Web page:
Psyche and Text

The Sublime and the Grandiose in Literature, Psychopathology, and Culture

By Henry Sussman

Subjects: Comparative Literature
Series: SUNY series in Psychoanalysis and Culture
Paperback : 9780791415702, 233 pages, August 1993
Hardcover : 9780791415696, 233 pages, August 1993

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Table of contents



1. Introduction

2. On Character

3. Characterization in Antigone and Othello

4. Grandiosity and the Romantic Sublime

5. Object-Relations Theory: Otto Kernberg

6. Object-Relations Theory: Heinz Kohut

7. Object-Relations Theory: Alice Miller

8. Robert Musil, The Man without Qualities: Setting

9. The Man without Qualities: An Inter"personal" Reading

10. The Man without Qualities: Friendship and Persistent Envy

11. The Man without Qualities: Idealization and Repression

12. The Man without Qualities: Eroticism and Critical Detachment

13. The Man without Qualities: An Early "Borderline Character"

14. The Man without Qualities: Sibling Mirroring

15. Borderlinity and Contemporary Culture: The Silence of the Lambs

16. Conclusion




Sussman here explores the relevance and value of object-relations theory to literature and literary studies. His study of character treats literature as a medium in which important relationships to conceptualized others—artifacts, mentors, activities, and schools of thought—are being worked through. Although rooted in the psychoanalytical model, this book is ultimately a study of character and of the conditions of subjectivity and intellectual work in the contemporary world. No background in literature or psychoanalysis is necessary for its understanding and productive use.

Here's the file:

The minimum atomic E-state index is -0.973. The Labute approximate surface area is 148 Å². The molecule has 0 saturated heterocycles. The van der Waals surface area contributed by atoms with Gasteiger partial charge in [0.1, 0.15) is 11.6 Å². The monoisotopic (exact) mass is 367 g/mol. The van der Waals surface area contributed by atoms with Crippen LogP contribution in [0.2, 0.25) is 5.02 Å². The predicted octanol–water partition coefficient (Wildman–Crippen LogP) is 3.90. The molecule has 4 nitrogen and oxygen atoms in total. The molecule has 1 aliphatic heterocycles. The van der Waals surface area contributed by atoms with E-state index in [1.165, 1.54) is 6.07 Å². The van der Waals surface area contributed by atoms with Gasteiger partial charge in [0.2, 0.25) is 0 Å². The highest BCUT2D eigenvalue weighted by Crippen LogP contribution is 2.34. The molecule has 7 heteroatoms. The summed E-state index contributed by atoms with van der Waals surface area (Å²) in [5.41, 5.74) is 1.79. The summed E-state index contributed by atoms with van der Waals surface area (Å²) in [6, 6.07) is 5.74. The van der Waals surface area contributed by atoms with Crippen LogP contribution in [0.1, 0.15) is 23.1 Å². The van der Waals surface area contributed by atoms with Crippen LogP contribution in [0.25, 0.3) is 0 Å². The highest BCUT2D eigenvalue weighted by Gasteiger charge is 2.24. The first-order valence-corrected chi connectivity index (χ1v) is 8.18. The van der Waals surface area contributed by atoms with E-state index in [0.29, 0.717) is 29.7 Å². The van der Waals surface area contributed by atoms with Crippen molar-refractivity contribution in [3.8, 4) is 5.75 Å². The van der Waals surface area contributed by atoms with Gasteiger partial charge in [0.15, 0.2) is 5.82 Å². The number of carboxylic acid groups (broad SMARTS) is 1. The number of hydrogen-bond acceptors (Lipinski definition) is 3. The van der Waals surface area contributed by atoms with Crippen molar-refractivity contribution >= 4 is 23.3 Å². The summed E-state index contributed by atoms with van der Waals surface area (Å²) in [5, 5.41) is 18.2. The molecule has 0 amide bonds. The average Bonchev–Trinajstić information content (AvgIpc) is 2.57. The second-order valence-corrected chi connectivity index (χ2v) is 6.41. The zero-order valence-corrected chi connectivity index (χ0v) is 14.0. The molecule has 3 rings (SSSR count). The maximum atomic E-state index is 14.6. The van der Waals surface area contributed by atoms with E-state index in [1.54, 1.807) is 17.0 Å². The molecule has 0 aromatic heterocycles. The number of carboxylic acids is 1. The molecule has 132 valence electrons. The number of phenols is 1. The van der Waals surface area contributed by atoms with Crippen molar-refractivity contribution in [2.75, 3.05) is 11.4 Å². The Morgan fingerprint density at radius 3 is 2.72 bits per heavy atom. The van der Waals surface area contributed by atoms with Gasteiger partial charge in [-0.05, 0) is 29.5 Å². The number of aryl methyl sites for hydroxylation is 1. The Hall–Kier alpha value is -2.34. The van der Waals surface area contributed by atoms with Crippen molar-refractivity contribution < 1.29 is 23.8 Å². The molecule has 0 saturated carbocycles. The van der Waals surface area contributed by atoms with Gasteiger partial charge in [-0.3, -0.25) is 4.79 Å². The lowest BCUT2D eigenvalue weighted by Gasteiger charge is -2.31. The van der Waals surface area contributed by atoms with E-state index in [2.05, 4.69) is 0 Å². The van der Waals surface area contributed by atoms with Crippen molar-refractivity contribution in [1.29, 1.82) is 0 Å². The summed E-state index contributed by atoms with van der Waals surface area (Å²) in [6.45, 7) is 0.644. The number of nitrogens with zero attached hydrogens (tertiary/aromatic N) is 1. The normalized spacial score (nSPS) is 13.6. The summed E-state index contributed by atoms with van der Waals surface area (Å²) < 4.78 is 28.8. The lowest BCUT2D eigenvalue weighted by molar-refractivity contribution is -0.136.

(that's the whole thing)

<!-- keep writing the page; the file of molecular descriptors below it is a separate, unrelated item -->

Beginning his study of character with Sophocles' The Antigone and Shakespeare's Othello, Sussman then goes on to locate the underpinnings of twentieth-century notions of the grandiose and of subjective emptiness in the Romantic exploration of the sublime. Discussions of characterization in Kafka, Joyce, and Beckett lead to an extended reading of Musil's A Man Without Qualities. To show the increasing awareness of narcissistic psychopathology in contemporary popular culture, Sussman also includes readings of "Citizen Kane" and "The Silence of the Lambs. "

Henry Sussman is Professor of Comparative Literature at the State University of New York at Buffalo.


"Sussman's concluding survey of the situation of literary studies today places this work at the center of any possible current discussion of 'whither literary criticism. ' The issues he alludes to could scarcely be more important in the context of contemporary critical discourse. " — Ruth V. Gross, University of Texas, Arlington